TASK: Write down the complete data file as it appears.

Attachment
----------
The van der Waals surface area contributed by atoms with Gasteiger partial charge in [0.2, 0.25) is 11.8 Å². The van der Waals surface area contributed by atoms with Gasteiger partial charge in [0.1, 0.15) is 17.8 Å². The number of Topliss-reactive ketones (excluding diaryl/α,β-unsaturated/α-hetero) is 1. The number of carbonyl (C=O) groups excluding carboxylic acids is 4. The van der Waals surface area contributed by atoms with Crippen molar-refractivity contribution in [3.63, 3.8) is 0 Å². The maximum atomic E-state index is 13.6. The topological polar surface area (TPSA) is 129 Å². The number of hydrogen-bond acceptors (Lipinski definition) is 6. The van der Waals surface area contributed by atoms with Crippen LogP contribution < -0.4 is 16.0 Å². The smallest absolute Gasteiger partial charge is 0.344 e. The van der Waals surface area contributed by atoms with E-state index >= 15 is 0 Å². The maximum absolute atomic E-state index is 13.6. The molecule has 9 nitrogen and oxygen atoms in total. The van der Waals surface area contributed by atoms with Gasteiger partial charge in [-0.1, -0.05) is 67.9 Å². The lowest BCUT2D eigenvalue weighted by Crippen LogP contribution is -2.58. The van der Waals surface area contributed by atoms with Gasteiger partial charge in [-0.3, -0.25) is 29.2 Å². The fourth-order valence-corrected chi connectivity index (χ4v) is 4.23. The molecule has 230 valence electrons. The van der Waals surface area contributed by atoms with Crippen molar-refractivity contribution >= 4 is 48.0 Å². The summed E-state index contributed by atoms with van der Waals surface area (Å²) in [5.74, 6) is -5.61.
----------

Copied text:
The van der Waals surface area contributed by atoms with Gasteiger partial charge in [0.2, 0.25) is 11.8 Å². The van der Waals surface area contributed by atoms with Gasteiger partial charge in [0.1, 0.15) is 17.8 Å². The number of Topliss-reactive ketones (excluding diaryl/α,β-unsaturated/α-hetero) is 1. The number of carbonyl (C=O) groups excluding carboxylic acids is 4. The van der Waals surface area contributed by atoms with Crippen molar-refractivity contribution in [3.63, 3.8) is 0 Å². The maximum atomic E-state index is 13.6. The topological polar surface area (TPSA) is 129 Å². The number of hydrogen-bond acceptors (Lipinski definition) is 6. The van der Waals surface area contributed by atoms with Crippen LogP contribution < -0.4 is 16.0 Å². The smallest absolute Gasteiger partial charge is 0.344 e. The van der Waals surface area contributed by atoms with E-state index >= 15 is 0 Å². The maximum absolute atomic E-state index is 13.6. The molecule has 9 nitrogen and oxygen atoms in total. The van der Waals surface area contributed by atoms with Gasteiger partial charge in [-0.1, -0.05) is 67.9 Å². The lowest BCUT2D eigenvalue weighted by Crippen LogP contribution is -2.58. The van der Waals surface area contributed by atoms with Gasteiger partial charge in [-0.3, -0.25) is 29.2 Å². The fourth-order valence-corrected chi connectivity index (χ4v) is 4.23. The molecule has 230 valence electrons. The van der Waals surface area contributed by atoms with Crippen molar-refractivity contribution >= 4 is 48.0 Å². The summed E-state index contributed by atoms with van der Waals surface area (Å²) in [5.74, 6) is -5.61.